Commissioners say the mental health board is solely responsible for acting on Trolian’s allegations

Whistleblower brought the case to the attention of the commissioners

Richland County commissioners said Tuesday that the decision on how to address performance issues that have been raised against former county Mental Health Executive Director Joe Trolian was strictly up to the Board of Health Services Mental and Recovery of the count.

The mental health board placed Trolian on administrative leave on Nov. 1 and voted 11-1 Monday night to terminate his contract for alleged “neglect of duty.”

“A whistleblower brought certain behaviors to our attention, we consulted legal counsel, we brought this to the attention of the mental health board and it was up to them to make a decision how they wanted to respond,” President Cliff Mears, the link of the commissioner to the Commissioner. The Mental Health and Recovery Services Council said on Tuesday: “Last night was their hearing and this is how they responded.”

The board filed formal administrative charges accusing Trolian of paying thousands of agency dollars to Change Companies of Carson City, Nevada — the company that employs his wife — for training, treatment services and books in violation of the law of the l Ohio.

Trolian said on board that he did nothing wrong

The allegations were made as commissioners voted on October 24 to accept the resignation of mental health board member JD Wach, who they alleged benefited financially from public money in separate circumstances.

During Monday’s Mental Health Board hearing, Trolian said he did not use his influence or authority as executive director to secure the training contract in question with The Change Companies. He indicated that the local agency was required by state law to use specific certified training criteria and that the company had an exclusive copyright on the edition of the criteria that was used.

Trolian also noted that in 2020 his wife became an independent consultant providing training for The Change Companies and was assigned exclusively to conduct all Ohio, in-person, two-day skills training.

Commissioners were asked Tuesday if other mental health agencies around the state used the same company and if there were alternatives. County Administrator Andrew Keller said that what the commissioners saw and what was on the record was that the contract between the Change Companies and the Richland County Mental Health Board was signed by Trolian, was more than $40,000, and that some, if not all, of the services were provided by Trolian’s wife.

“In our opinion, regardless of how widely available the services are, it is not appropriate for a public official to contract with a company for the provision of services of more than $40,000 where the public official’s wife provides many of those services,” Keller. he said.

Keller said in an email to the media after the commissioners’ meeting that in the rare case where a company is the only one capable of providing a particular service, Ohio Revised Code 2921.42(C) (4 ) also prohibits a public official with an interested family member from participating in the decision, adding that the prohibition is “non-negotiable”.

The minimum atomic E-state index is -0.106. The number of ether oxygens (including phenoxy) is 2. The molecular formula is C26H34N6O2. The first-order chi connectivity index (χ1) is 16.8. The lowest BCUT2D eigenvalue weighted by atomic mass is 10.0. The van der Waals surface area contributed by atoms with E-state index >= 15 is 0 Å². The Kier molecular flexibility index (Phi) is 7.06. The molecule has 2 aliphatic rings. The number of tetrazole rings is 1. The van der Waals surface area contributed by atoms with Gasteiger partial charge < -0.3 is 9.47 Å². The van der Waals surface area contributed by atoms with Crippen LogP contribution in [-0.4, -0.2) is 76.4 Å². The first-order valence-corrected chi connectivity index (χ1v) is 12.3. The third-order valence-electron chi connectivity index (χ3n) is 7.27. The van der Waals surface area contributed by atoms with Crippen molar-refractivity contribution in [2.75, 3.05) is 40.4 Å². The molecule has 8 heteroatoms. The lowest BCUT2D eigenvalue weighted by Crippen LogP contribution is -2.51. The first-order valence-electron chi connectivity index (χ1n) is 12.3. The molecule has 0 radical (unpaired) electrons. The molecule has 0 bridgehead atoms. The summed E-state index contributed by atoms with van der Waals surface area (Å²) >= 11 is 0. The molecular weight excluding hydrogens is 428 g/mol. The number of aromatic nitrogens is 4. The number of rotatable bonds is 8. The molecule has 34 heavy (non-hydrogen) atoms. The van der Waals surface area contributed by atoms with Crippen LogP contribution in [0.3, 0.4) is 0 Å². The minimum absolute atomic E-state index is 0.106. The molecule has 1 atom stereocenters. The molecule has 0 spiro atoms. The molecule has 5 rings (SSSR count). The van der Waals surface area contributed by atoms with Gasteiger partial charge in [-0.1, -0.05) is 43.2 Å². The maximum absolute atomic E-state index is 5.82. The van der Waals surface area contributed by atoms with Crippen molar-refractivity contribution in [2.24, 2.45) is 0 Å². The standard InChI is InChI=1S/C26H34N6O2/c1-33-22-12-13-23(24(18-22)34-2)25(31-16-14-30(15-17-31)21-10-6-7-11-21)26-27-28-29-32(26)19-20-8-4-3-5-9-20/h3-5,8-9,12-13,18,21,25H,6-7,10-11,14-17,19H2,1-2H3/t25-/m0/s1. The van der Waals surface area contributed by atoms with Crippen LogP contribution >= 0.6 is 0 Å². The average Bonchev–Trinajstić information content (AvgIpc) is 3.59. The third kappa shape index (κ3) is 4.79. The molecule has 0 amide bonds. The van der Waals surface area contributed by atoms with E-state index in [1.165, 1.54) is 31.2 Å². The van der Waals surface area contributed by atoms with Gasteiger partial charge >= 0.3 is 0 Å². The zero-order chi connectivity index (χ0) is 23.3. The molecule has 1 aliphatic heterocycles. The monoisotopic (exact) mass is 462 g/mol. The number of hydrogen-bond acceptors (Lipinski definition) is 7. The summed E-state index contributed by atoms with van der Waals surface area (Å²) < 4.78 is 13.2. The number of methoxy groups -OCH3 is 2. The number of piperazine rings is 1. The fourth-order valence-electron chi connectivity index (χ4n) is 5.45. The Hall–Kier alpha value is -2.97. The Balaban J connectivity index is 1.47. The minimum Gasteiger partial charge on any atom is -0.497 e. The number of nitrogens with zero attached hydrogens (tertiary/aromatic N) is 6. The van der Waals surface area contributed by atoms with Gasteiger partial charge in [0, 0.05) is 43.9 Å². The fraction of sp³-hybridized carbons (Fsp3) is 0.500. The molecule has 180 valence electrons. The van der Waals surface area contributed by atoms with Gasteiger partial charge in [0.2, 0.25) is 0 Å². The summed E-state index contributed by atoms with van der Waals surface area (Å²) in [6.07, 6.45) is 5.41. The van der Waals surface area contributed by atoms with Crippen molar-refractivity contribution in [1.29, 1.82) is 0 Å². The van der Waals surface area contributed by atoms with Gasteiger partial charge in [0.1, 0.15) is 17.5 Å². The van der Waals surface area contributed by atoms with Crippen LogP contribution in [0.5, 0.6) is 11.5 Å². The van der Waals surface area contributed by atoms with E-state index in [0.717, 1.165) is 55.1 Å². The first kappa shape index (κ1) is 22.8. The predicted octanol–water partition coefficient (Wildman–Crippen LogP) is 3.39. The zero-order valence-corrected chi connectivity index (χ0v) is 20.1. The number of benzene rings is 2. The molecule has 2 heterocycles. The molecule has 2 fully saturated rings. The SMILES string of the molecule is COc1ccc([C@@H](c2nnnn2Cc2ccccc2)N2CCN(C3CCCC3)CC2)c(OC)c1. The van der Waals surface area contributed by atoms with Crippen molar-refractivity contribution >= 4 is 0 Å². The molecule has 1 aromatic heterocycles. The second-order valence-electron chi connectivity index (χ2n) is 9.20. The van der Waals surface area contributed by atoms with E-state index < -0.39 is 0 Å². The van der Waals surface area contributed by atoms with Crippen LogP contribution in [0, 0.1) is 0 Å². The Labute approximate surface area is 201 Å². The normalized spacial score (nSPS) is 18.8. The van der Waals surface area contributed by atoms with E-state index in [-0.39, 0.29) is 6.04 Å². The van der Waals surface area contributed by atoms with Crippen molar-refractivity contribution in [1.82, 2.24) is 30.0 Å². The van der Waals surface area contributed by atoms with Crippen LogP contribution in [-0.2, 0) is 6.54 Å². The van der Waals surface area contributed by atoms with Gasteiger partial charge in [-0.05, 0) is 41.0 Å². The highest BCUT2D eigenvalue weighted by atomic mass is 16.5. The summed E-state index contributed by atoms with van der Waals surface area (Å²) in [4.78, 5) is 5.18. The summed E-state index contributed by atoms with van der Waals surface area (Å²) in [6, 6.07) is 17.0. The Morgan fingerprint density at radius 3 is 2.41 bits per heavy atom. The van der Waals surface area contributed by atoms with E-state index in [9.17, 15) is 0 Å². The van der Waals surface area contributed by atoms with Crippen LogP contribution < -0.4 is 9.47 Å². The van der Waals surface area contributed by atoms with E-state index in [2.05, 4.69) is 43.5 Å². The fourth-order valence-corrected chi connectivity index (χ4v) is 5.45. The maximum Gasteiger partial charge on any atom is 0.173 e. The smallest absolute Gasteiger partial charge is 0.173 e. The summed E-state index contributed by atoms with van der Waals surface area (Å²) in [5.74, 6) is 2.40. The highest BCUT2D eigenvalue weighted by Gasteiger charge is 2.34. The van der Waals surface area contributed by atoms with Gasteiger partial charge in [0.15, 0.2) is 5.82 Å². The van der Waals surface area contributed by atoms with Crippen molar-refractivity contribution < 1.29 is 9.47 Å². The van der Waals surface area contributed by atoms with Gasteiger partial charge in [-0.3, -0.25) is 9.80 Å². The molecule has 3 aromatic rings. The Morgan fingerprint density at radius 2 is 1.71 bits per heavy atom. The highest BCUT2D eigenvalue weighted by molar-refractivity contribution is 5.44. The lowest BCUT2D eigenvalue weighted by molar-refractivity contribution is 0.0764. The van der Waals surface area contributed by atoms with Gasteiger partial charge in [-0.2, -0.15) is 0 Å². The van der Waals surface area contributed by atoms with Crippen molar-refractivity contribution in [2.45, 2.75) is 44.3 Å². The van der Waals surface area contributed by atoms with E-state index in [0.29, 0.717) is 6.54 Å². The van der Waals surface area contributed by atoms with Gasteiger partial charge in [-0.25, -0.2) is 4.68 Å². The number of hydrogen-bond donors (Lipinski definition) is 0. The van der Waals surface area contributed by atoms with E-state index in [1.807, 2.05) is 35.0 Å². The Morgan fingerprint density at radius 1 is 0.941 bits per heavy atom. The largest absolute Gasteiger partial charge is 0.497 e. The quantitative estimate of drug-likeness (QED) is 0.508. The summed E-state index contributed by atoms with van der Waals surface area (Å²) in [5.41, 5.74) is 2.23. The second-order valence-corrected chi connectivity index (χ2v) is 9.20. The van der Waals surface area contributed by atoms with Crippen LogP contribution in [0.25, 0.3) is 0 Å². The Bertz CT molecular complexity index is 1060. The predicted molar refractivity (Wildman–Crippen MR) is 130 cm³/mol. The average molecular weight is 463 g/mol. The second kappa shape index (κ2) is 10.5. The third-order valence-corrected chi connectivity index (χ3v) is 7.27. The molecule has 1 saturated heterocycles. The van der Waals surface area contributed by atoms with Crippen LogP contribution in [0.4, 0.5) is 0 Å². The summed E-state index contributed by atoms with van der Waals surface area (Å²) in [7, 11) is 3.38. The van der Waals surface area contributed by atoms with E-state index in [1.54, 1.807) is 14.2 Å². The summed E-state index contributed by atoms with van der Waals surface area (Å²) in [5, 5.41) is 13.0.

He also noted that such a rare fact model also requires “full knowledge” of the political subdivision – presumably approved by the council and reflected in the minutes – noting the removal of the official concerned from the process.

“At this point, we are not aware of formal board approval of that contract with the Exchange Companies,” Keller said. “At this point, the board minutes that have been looked at do not reflect that the board took formal action to approve this. It was just signed by the executive director.”

Trolian also accused or promoted the company of board members

Keller worked in the civil division of the Richland County Prosecutor’s Office handling legal issues for county offices before being hired as county administrator.

Trolian was also accused of promoting Wach’s company, JW Consulting, by sending an e-mail to local agencies encouraging them to contract with JW Consulting or other local firms for a consulting agreement to raise awareness of its services as and part of a “Know It”. Before you need “campaign from the Council of Mental Health. Trolian was on the board of Gravity Ohio, which worked with the campaign.

Trolian said during Monday’s hearing that he is not a voting member of Gravity Ohio and has no control over individual board members’ voting matters. He also noted that JW Consulting’s contract was terminated as soon as the conflict of interest issue with Wach was raised.

Commissioners stressed on Tuesday that they did not bring the issues to the Mental Health Board as part of a “witch hunt” or to be “vindictive”. Commissioner Tony Vero said there has been a struggle over the makeup of the mental health boards because eight members are appointed by the county commissioners and six are appointed by the state.

“It’s not that state boards across Ohio are doing anything improper. It seems the discussion is that when you have two different appointing authorities, it impacts a chain of command for potentially local oversight. This has been on the docket and it has been discussed at the state level for some time, either formally or informally,” Vero said. “You have two different appointing authorities appointing a very large board and often times that can create situations where it could be difficult to manage.”

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